Churches will be allowed to open this weekend after state and federal officials urged Mayor Breea Clark to amend her phased reopening plan for the city.
Oklahoma Attorney General Mike Hunter sent a letter Thursday and Friday afternoon U.S. Attorney for the Western District of Oklahoma, Timothy Downing, sent a similar letter. Both officials took exception to her proclamation which allowed some businesses to open while others remained closed to the public.
Clark's order allowed gyms, restaurants, and retail to open with restrictions such as occupancy levels and CDC recommended sanitation protocols on May 1. Salons, churches and entertainment venues could not open, even with restrictions, until May 15. Churches were encouraged to hold online services and drive-thru messages outside.
Clark's received Hunter's letter Thursday on social media. In a statement she issued later that evening, she promised to consider his recommendation. By late Friday, after receiving Downing's statement, she amended the order.
“We have consistently made data driven decisions supported by medical professionals that have helped us to lead the way and set the bar for how to handle a pandemic in our state," Clark wrote in a prepared statement. "None of the decisions made to date were to hurt business or to infringe on rights; they were to protect people. And what we are doing is working. Although our restriction on in-person services for places of worship has been consistent with both our restriction on comparable mass gathering venues and identical restrictions on in-person services by the State’s earlier proclamations, I will not spend years feuding with the federal government over one week. I love this country with every ounce of my being and I love this City. I encourage our residents to wear masks and make smart decisions for their health and the health of others.”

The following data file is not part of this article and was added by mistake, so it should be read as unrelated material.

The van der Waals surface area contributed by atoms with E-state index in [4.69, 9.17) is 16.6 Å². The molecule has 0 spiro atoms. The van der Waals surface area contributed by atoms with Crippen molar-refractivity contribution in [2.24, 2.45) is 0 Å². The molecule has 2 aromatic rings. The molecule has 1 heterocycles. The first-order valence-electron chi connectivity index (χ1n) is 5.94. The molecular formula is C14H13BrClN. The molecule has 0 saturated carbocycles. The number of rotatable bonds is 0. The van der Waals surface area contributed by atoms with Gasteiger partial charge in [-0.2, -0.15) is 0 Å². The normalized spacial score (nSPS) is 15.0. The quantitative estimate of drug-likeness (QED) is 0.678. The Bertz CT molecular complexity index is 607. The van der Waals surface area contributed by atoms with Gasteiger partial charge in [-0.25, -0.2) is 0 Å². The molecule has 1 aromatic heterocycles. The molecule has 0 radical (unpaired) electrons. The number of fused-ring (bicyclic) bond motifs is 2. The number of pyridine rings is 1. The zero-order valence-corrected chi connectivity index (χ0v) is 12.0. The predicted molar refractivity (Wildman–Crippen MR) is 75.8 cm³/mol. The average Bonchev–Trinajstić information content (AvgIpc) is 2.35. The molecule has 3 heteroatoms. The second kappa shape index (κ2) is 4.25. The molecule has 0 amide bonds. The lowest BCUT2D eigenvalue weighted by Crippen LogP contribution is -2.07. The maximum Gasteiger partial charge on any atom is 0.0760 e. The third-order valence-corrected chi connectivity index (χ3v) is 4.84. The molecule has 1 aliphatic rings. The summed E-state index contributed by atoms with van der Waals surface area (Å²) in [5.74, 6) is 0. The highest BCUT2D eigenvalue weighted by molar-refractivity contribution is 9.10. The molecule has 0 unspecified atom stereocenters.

Downing and Hunter pointed out what they believed to be flawed logic in her order and an affront to the U.S. Bill of Rights.
"While state and local public officials are owned deference in addressing the pandemic threatening the health and safety of the public, there is no pandemic exception to the Bill of Rights," Downing wrote. "Even in times of emergency, when reasonable and temporary restrictions are place on rights, the First Amendment and federal statutory law prohibit discrimination against religious institutions and religious believers. Government may not impose special restrictions on religious activity that do not also apply to similar nonreligious activity."
Downing's letter seems to have been answer to the City of Norman's statement she made Thursday about limitations to religious gatherings during a pandemic.
"The City understands the importance of its citizen's rights to exercise their religious and non-religious beliefs freely and to assemble peaceably," the city's statement reads. "However, constitutional rights have never been absolute. Rather, they are subject to a balancing with state interest. As noted by the U.S. Supreme Court as early as 1944, 'the right to practice religion freely does not include the liberty to expose the community...to a communicable disease or the latter to ill health or death."
A spokesman for Hunter's office said several Norman residents have filed complaints after they learned churches could not open until May 15. The Transcript has requested copies of the complaints but the open records request has not yet been filled.
Mindy Ragan Wood | 416-4420